Disciplined Approach to Adopting Agile: Four-Step Process

Part 2
The agile community needs a structured approach to help it with its agile adoption efforts. Here we present the Agile Adoption Framework, a four-stage process for adopting agile software development.

A number of years ago we predicted that by 2007 or 2008 agile adoption would be on the rise and that the agile community would be in need for a structured approach to help it with its agile adoption efforts. As a result, we invested time, effort, and money to develop an efficient and effective approach to guide and assist those who want to adopt agile practices. Last month we started to see our prediction become a reality when the tentative program for the Agile 2007 conference was posted online. The program contained more than ten sessions focusing solely on the issue of agile adoption, either implicitly or explicitly. 

This indicates, at least to us, that more and more organizations want to know how to adopt agile practices. Well, if your organization is starting the journey of adopting agile practices, we are certain that the Agile Adoption Framework will help you. The Agile Adoption Framework is a model that provides organizations aspiring to adopt agile practices with structured guidance and assistance. The framework addresses some of the common challenges of agile adoption using a unique and efficient approach.

In Part 1 of this article, Disciplined Approach to Adopting Agile: Adoption Framework , we presented the first component of the Agile Adoption Framework, the Sidky Agile Measurement Index (SAMI) and its Agile levels, principles, practices, concepts, and indicators. The SAMI is an integral part of the framework because it provides an approach to measure the agile potential of a project or organization.

In this Part 2 we present the second component of the Agile Adoption Framework: the 4-Stage Process. As depicted in Figure 1, the {sidebar id=1} four stages work together to help the assessor (agile consultant or coach) determine if (or when) an organization is ready to move toward agility, or, in other words, make the go/no-go decision. The 4-Stage Process also assists him or her in the process of identifying which agile practices the organization should adopt. The next sections explain in detail each stage of the 4-Stage process.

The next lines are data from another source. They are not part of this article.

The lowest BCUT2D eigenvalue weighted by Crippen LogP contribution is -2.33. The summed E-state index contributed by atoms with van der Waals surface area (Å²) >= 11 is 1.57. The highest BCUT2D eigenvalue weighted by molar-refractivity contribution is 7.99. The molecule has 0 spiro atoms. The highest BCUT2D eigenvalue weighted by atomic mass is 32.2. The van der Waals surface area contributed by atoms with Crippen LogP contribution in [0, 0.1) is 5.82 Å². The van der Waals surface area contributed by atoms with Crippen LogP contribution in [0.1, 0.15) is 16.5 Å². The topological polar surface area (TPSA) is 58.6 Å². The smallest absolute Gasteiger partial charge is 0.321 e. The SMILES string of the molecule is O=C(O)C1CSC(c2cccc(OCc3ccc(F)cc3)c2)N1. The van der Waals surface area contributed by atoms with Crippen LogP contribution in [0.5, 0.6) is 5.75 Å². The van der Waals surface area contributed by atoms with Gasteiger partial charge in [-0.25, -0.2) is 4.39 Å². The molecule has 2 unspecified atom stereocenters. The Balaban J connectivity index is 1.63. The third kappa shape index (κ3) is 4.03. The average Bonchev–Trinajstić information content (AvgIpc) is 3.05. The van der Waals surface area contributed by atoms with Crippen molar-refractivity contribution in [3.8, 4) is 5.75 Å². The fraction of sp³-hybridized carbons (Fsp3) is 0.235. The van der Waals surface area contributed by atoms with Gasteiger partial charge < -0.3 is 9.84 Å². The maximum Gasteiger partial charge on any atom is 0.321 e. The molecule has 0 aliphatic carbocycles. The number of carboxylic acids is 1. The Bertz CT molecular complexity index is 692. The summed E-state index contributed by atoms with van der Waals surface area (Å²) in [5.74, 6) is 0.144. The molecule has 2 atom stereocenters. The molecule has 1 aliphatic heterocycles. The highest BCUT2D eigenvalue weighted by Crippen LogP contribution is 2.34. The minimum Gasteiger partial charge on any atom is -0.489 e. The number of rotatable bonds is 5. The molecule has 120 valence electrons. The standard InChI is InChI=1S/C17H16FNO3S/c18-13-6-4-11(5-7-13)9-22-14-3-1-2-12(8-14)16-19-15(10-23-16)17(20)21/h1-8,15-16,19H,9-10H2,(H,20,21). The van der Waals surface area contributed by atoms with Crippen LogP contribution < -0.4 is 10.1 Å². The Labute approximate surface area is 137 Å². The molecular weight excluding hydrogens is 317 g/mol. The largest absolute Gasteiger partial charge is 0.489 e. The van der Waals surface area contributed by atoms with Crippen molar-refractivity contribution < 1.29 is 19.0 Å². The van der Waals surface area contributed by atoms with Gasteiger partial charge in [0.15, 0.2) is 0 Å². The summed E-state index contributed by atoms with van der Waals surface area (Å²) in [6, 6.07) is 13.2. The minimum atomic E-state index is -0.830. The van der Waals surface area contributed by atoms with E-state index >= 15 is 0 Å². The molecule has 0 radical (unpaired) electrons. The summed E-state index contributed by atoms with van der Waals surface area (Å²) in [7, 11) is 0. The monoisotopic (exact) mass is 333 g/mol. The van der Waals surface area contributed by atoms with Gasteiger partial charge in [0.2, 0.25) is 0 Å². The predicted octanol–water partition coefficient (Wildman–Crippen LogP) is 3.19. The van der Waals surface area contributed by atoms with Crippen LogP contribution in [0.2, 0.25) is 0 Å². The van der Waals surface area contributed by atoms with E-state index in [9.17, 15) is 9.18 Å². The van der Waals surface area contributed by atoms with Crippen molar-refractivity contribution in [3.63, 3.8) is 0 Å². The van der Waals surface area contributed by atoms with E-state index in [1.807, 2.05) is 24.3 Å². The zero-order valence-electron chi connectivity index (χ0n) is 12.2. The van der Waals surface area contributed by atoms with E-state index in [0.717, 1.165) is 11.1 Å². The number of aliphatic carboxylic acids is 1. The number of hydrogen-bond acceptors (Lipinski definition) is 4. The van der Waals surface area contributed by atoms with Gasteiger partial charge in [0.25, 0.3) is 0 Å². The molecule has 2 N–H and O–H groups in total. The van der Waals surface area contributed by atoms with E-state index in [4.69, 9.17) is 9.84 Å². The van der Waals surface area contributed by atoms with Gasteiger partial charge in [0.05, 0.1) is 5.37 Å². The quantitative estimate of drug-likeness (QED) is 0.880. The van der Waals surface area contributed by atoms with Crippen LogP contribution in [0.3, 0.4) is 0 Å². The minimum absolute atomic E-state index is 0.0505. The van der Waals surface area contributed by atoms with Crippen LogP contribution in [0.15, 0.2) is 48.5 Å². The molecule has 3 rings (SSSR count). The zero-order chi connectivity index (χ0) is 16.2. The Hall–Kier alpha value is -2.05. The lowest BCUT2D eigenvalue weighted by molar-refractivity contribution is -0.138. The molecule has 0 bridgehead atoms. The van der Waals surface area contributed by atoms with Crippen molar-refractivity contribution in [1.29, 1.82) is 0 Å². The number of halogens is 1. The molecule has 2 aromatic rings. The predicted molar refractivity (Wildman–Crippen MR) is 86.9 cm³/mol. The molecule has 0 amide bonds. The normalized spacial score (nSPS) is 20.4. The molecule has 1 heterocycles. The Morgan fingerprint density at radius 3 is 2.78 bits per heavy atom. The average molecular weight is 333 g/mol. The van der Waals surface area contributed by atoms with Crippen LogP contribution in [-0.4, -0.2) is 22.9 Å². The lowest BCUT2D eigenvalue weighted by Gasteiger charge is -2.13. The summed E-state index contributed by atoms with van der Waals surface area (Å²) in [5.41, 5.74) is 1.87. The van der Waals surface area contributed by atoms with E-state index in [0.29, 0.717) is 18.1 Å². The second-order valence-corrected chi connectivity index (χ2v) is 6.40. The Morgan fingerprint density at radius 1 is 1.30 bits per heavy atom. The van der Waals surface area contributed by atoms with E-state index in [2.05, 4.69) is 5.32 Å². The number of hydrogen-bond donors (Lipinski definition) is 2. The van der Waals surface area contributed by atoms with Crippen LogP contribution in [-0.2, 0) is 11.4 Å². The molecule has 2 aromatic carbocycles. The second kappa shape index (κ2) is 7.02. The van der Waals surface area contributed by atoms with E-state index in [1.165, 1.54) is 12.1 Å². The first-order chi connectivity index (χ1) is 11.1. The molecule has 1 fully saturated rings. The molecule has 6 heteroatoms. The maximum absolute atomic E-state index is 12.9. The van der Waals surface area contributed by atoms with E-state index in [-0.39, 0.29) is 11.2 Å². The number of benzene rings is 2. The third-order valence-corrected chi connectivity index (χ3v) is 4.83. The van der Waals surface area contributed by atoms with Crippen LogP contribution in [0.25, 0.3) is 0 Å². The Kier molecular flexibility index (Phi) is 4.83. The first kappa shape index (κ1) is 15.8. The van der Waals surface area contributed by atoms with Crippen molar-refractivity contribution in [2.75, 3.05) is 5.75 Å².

Figure 1: The 4-Stage Process

Stage 1: Identifying Discontinuing Factors
Stage 1 provides an assessment process to help identify key factors which could prevent the successful adoption of agile practices. These are called discontinuing factors and can vary from one organization to another. Typically, they pertain to an organization's resources including money, time, and effort, as well as the support of its leadership. The three discontinuing factors identified by the Agile Adoption Framework are:

  • Inappropriate Need for Agility: This refers to situations where, from a business or software development perspective, adopting agility does not add any value.
  • Lack of Sufficient Funds: Whenfunds are unavailable or insufficient to support the agile adoption effort, then an adoption process is not feasible.
  • Absence of Executive Support: If committed support from executive sponsors is absent, then effective and substantial change in the organization is unlikely to occur.

When an organization demonstrates any of these discontinuing factors, it is unprepared to move towards agility and should suspend the adoption process until the environment is more supportive.
Once Stage 1 indicates that the organization is ready to move towards agility, the journey of introducing agile practices into the development process begins. This involves determining which agile practices and concepts are most suitable for the organization to adopt. Actually, to be more realistic, the Agile Adoption Framework first determines the agile practices that a particular project can adopt, not the whole organization. The framework is based on the fundamental belief that each project in an organization can adopt a different degree of agility based on its context


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